Hunting memoir lifts the lid on the real life of country folk and the chase

True to the Line A Hunting Life by Adrian Dangar

Interest in the countryside and country life is booming. From the record viewing figures for the BBC’s Countryfile to the huge numbers taking up rural past-times from shooting to walking, it seems that we’re all country folk now. And then you read a book like Adrian Dangar’s True to the Line – A Hunting Life (Quiller £20) and realise that the sanitised, photo-shopped version of rural living many people aspire to is a million miles away from the real thing.

Dangar, who will be well-known to readers of Horse & Hound and The Field as a chronicler of hunting, is no ignorant rustic. But he writes about a rural England that will be as mysterious, exotic and other-worldy to the average urban Brit as the life lived by Amazonian Indians in the rainforest. Hunting – the pursuit of fox, stag and hare by hounds and followers, on foot or on horseback – is the passion that has underpinned Dangar’s life, from a Wiltshire childhood pursuing rats with a whippet and a terrier to becoming Joint Master of The Quorn, one of the most famous fox hunts in the country. But his book, written with style and intelligence, is as fascinating for its description of country people and places as it is for stories of horses, hounds and the chase.

After a childhood of almost feral freedoms in rural Wiltshire and Yorkshire, Dangar was sent to Stowe. He took a great interest in the school’s pack of beagles, hunting hares. He also became adept at ferreting, catching, skinning and selling rabbits. Among his fellow pupils was George Monbiot – now a conservationist and Guardian columnist who was as keen on fishing as Dangar was on hunting.

After Stowe and a gap year in Australia, Dangar won a place at the Royal Agricultural College in Cirencester. But it is when he took his first proper job in hunting at 24 as Master of the Spooners and West Dartmoor that Dangar’s account uncovers the real warp and weft of rural life in the Westcountry. An essential task for any hunt master was the “flesh round” collecting fallen stock from farms on the moor to feed the hounds; a mutually beneficial arrangement that also helped build good relations between the hunt and the farmers, over whose land it hunted.

Dangar writes: “Within a few days of my arrival I was asked by Mary Anne and John Furze to collect a bullock from their small farm on the banks of the Tamar. The beast had expired at the foot of a steep cliff and Mary Anne had already carved the carcase into several rough pieces by the time I arrived; each lump was then fastened to a rope, which was in turn tied to a harness fitted onto a tough, dun cob named Orbit and slowly dragged up on to the field above. This was my first introduction to a wonderfully resourceful, kind and mustard keen hunting family that typified the Spooners Hunt.”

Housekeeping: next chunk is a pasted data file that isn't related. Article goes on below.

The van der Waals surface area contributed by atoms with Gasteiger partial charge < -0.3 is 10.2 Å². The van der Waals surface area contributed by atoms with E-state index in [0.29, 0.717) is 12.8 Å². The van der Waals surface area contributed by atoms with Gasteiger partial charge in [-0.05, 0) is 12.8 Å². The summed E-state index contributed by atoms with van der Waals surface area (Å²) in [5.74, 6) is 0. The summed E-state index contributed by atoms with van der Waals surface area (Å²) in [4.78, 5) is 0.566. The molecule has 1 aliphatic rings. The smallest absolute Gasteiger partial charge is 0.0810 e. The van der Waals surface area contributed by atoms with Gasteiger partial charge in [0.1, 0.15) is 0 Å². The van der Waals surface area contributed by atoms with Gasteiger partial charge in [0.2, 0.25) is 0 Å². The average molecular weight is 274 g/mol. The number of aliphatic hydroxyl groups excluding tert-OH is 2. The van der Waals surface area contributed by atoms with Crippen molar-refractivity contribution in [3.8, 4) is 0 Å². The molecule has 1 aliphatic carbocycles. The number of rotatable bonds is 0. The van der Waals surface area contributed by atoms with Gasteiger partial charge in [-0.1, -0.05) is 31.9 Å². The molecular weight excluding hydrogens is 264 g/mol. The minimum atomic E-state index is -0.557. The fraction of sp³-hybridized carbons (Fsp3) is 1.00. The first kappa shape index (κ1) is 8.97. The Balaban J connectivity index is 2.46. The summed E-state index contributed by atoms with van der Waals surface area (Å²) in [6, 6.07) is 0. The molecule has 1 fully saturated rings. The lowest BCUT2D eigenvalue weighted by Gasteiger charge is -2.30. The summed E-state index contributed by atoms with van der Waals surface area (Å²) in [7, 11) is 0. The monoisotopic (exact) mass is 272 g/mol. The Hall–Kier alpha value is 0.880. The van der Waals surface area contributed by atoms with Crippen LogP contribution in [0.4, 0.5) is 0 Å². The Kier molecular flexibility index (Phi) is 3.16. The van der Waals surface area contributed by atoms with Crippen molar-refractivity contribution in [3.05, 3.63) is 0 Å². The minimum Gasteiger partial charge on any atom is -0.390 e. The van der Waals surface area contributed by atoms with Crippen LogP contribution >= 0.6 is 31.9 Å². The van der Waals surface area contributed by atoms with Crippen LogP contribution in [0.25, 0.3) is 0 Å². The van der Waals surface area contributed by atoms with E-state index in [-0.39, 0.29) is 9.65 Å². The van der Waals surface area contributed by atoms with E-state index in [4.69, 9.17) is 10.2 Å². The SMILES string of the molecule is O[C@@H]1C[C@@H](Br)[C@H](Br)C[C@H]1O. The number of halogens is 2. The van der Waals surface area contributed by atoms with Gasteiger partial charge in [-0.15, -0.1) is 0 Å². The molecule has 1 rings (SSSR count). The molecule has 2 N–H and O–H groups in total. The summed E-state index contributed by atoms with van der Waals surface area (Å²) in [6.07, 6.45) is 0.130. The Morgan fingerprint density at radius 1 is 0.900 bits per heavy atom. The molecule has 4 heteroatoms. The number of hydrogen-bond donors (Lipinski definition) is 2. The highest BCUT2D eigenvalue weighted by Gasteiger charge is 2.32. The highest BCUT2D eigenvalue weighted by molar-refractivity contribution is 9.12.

He goes on to describe kennelling a hound in pup with the family only to call to collect the bitch to find she had sadly aborted the entire litter. “I was surprised to find Mary Anne cooking up the still-born pups on the kitchen Aga,” Dangar writes. “Couldn’t let so much protein go to waste” was all she said, although I understood the meat was destined for her sheepdogs and not her husband.” This book, with charming pencil illustrations by Daniel Crane and photographs of the author’s various hunting exploits is not – despite the above – a relentlessly grisly description of the struggles of country life. It is, rather, a true and accurate account of the way many families lived and still live their lives in the countryside, working the land, caring for their livestock and taking pleasure in hounds, horses and the hunt.

Dangar’s ambitions saw him leave the Spooners after a couple of seasons to head to Yorkshire and the Sinnington. From there he went to the Quorn and, after initial success – including accompanying Prince Charles on a memorable day’s hunting – he resigned his joint mastership because of internal differences. he also describes run-ins with hunt saboteurs, inevitable at such a high-profile Leicestershire hunt. On one occasion Dangar received a letter containing a blood-smeared razor blade and a note reading: “The blood is AIDS” .He also writes of returning from a Quorn hunt ball to find every window in his rented house smashed and his terrier – with a litter of puppies – quaking in fear.

Readers who are avowedly anti-hunting are unlikely to pick up this book and Dangar does nothing to hide his absolute delight in riding to hounds. But anyone with an interest in the deeply ingrained details of England’s countryside that are rarely reported could learn a lot from its pages.


This article was originally published in the Western Morning News by Philip Bowern on Wednesday the 13th of September.